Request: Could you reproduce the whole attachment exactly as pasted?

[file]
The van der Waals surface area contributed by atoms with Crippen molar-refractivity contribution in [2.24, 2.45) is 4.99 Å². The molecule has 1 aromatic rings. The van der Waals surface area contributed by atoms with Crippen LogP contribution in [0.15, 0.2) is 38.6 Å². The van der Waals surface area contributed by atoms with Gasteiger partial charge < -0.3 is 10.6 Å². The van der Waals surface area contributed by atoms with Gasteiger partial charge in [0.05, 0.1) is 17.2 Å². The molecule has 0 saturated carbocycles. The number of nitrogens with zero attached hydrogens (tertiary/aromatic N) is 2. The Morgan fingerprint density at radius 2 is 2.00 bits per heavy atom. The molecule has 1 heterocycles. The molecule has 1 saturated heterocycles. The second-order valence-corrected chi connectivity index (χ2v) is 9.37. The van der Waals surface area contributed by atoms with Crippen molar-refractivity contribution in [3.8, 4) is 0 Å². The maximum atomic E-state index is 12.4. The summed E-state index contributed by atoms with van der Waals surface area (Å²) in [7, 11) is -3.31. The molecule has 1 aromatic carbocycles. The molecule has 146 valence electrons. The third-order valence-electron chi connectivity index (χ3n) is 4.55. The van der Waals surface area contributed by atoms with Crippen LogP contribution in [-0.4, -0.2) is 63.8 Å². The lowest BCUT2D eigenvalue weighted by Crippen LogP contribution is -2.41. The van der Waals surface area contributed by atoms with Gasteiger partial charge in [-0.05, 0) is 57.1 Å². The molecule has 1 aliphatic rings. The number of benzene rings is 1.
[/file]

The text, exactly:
The van der Waals surface area contributed by atoms with Crippen molar-refractivity contribution in [2.24, 2.45) is 4.99 Å². The molecule has 1 aromatic rings. The van der Waals surface area contributed by atoms with Crippen LogP contribution in [0.15, 0.2) is 38.6 Å². The van der Waals surface area contributed by atoms with Gasteiger partial charge < -0.3 is 10.6 Å². The van der Waals surface area contributed by atoms with Gasteiger partial charge in [0.05, 0.1) is 17.2 Å². The molecule has 0 saturated carbocycles. The number of nitrogens with zero attached hydrogens (tertiary/aromatic N) is 2. The Morgan fingerprint density at radius 2 is 2.00 bits per heavy atom. The molecule has 1 heterocycles. The molecule has 1 saturated heterocycles. The second-order valence-corrected chi connectivity index (χ2v) is 9.37. The van der Waals surface area contributed by atoms with Crippen molar-refractivity contribution in [3.8, 4) is 0 Å². The maximum atomic E-state index is 12.4. The summed E-state index contributed by atoms with van der Waals surface area (Å²) in [7, 11) is -3.31. The molecule has 1 aromatic carbocycles. The molecule has 146 valence electrons. The third-order valence-electron chi connectivity index (χ3n) is 4.55. The van der Waals surface area contributed by atoms with Crippen LogP contribution in [-0.4, -0.2) is 63.8 Å². The lowest BCUT2D eigenvalue weighted by Crippen LogP contribution is -2.41. The van der Waals surface area contributed by atoms with Gasteiger partial charge in [-0.05, 0) is 57.1 Å². The molecule has 1 aliphatic rings. The number of benzene rings is 1.